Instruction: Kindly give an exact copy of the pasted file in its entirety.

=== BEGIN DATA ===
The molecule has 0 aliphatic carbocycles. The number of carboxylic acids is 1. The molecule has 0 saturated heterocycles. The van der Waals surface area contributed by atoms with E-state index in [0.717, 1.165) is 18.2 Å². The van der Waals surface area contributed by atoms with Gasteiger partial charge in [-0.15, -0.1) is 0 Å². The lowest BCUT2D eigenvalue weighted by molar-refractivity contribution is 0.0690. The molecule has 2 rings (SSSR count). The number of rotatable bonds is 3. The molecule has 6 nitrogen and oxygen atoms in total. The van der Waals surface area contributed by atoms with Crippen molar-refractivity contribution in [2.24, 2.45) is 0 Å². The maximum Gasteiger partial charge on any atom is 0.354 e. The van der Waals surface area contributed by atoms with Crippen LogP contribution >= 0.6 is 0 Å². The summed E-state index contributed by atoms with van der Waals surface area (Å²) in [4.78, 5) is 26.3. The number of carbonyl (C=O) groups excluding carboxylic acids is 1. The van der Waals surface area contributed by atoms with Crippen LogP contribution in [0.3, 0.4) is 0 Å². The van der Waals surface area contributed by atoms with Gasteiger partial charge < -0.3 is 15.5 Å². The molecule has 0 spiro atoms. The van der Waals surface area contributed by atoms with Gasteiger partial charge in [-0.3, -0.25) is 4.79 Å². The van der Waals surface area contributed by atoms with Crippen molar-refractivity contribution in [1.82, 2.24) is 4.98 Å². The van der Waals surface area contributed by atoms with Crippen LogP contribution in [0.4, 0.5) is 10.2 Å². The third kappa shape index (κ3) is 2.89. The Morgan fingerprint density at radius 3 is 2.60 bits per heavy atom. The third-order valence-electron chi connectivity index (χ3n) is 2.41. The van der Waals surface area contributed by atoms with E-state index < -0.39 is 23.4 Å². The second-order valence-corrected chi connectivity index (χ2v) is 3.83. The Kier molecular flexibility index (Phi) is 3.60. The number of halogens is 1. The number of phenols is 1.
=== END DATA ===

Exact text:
The molecule has 0 aliphatic carbocycles. The number of carboxylic acids is 1. The molecule has 0 saturated heterocycles. The van der Waals surface area contributed by atoms with E-state index in [0.717, 1.165) is 18.2 Å². The van der Waals surface area contributed by atoms with Gasteiger partial charge in [-0.15, -0.1) is 0 Å². The lowest BCUT2D eigenvalue weighted by molar-refractivity contribution is 0.0690. The molecule has 2 rings (SSSR count). The number of rotatable bonds is 3. The molecule has 6 nitrogen and oxygen atoms in total. The van der Waals surface area contributed by atoms with Crippen molar-refractivity contribution in [2.24, 2.45) is 0 Å². The maximum Gasteiger partial charge on any atom is 0.354 e. The van der Waals surface area contributed by atoms with Crippen LogP contribution >= 0.6 is 0 Å². The summed E-state index contributed by atoms with van der Waals surface area (Å²) in [4.78, 5) is 26.3. The number of carbonyl (C=O) groups excluding carboxylic acids is 1. The van der Waals surface area contributed by atoms with Crippen LogP contribution in [0.3, 0.4) is 0 Å². The van der Waals surface area contributed by atoms with Gasteiger partial charge < -0.3 is 15.5 Å². The molecule has 0 spiro atoms. The van der Waals surface area contributed by atoms with Gasteiger partial charge in [-0.3, -0.25) is 4.79 Å². The van der Waals surface area contributed by atoms with Crippen molar-refractivity contribution in [1.82, 2.24) is 4.98 Å². The van der Waals surface area contributed by atoms with Crippen LogP contribution in [0.4, 0.5) is 10.2 Å². The third kappa shape index (κ3) is 2.89. The Morgan fingerprint density at radius 3 is 2.60 bits per heavy atom. The third-order valence-electron chi connectivity index (χ3n) is 2.41. The van der Waals surface area contributed by atoms with E-state index < -0.39 is 23.4 Å². The second-order valence-corrected chi connectivity index (χ2v) is 3.83. The Kier molecular flexibility index (Phi) is 3.60. The number of halogens is 1. The number of phenols is 1.